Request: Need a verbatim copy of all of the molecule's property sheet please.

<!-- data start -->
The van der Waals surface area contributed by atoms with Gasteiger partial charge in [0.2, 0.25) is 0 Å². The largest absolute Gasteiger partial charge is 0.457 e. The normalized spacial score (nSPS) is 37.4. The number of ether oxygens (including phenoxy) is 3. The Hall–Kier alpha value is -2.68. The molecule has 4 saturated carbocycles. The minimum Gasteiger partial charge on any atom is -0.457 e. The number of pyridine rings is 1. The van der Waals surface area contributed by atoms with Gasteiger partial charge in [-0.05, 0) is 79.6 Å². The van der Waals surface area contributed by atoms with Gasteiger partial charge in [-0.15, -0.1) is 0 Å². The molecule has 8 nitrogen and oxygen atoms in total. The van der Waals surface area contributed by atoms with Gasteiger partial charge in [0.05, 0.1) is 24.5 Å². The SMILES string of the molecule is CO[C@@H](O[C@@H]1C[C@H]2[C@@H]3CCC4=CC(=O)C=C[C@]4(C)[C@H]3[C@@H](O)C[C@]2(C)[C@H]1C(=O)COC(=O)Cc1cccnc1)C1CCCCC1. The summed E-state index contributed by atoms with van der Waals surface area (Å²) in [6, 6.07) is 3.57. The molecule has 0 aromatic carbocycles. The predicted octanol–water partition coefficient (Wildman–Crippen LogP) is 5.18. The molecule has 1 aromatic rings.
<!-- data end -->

The van der Waals surface area contributed by atoms with Gasteiger partial charge in [0.2, 0.25) is 0 Å². The largest absolute Gasteiger partial charge is 0.457 e. The normalized spacial score (nSPS) is 37.4. The number of ether oxygens (including phenoxy) is 3. The Hall–Kier alpha value is -2.68. The molecule has 4 saturated carbocycles. The minimum Gasteiger partial charge on any atom is -0.457 e. The number of pyridine rings is 1. The van der Waals surface area contributed by atoms with Gasteiger partial charge in [-0.05, 0) is 79.6 Å². The van der Waals surface area contributed by atoms with Gasteiger partial charge in [-0.15, -0.1) is 0 Å². The molecule has 8 nitrogen and oxygen atoms in total. The van der Waals surface area contributed by atoms with Gasteiger partial charge in [0.05, 0.1) is 24.5 Å². The SMILES string of the molecule is CO[C@@H](O[C@@H]1C[C@H]2[C@@H]3CCC4=CC(=O)C=C[C@]4(C)[C@H]3[C@@H](O)C[C@]2(C)[C@H]1C(=O)COC(=O)Cc1cccnc1)C1CCCCC1. The summed E-state index contributed by atoms with van der Waals surface area (Å²) in [6, 6.07) is 3.57. The molecule has 0 aromatic carbocycles. The predicted octanol–water partition coefficient (Wildman–Crippen LogP) is 5.18. The molecule has 1 aromatic rings.